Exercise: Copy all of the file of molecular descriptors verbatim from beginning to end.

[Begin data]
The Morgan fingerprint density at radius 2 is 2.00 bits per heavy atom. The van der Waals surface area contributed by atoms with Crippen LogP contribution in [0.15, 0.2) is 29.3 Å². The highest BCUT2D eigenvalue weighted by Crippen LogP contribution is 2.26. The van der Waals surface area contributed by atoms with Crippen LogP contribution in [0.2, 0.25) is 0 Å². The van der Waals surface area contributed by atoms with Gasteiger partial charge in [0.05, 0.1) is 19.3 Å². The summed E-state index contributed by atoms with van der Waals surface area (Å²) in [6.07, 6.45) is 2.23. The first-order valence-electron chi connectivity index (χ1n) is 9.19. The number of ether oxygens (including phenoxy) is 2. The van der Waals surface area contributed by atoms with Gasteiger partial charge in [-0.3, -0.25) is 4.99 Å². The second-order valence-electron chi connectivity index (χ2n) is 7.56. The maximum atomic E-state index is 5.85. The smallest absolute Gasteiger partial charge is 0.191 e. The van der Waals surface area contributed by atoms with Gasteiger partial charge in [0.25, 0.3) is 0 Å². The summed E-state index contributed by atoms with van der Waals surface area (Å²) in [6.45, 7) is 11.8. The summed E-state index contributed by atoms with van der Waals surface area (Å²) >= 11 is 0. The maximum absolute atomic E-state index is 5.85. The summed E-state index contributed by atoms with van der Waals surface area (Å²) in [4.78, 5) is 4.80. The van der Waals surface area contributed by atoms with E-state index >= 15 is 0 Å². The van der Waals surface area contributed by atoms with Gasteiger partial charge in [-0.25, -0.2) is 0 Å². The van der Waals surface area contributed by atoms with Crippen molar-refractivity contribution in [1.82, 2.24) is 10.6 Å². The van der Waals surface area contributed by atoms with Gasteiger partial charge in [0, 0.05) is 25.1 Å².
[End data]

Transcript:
The Morgan fingerprint density at radius 2 is 2.00 bits per heavy atom. The van der Waals surface area contributed by atoms with Crippen LogP contribution in [0.15, 0.2) is 29.3 Å². The highest BCUT2D eigenvalue weighted by Crippen LogP contribution is 2.26. The van der Waals surface area contributed by atoms with Crippen LogP contribution in [0.2, 0.25) is 0 Å². The van der Waals surface area contributed by atoms with Gasteiger partial charge in [0.05, 0.1) is 19.3 Å². The summed E-state index contributed by atoms with van der Waals surface area (Å²) in [6.07, 6.45) is 2.23. The first-order valence-electron chi connectivity index (χ1n) is 9.19. The number of ether oxygens (including phenoxy) is 2. The van der Waals surface area contributed by atoms with Gasteiger partial charge in [-0.3, -0.25) is 4.99 Å². The second-order valence-electron chi connectivity index (χ2n) is 7.56. The maximum atomic E-state index is 5.85. The smallest absolute Gasteiger partial charge is 0.191 e. The van der Waals surface area contributed by atoms with Gasteiger partial charge in [0.25, 0.3) is 0 Å². The summed E-state index contributed by atoms with van der Waals surface area (Å²) in [6.45, 7) is 11.8. The summed E-state index contributed by atoms with van der Waals surface area (Å²) >= 11 is 0. The maximum absolute atomic E-state index is 5.85. The summed E-state index contributed by atoms with van der Waals surface area (Å²) in [4.78, 5) is 4.80. The van der Waals surface area contributed by atoms with E-state index >= 15 is 0 Å². The van der Waals surface area contributed by atoms with Gasteiger partial charge in [-0.25, -0.2) is 0 Å². The van der Waals surface area contributed by atoms with Crippen molar-refractivity contribution in [1.82, 2.24) is 10.6 Å². The van der Waals surface area contributed by atoms with Gasteiger partial charge in [0, 0.05) is 25.1 Å².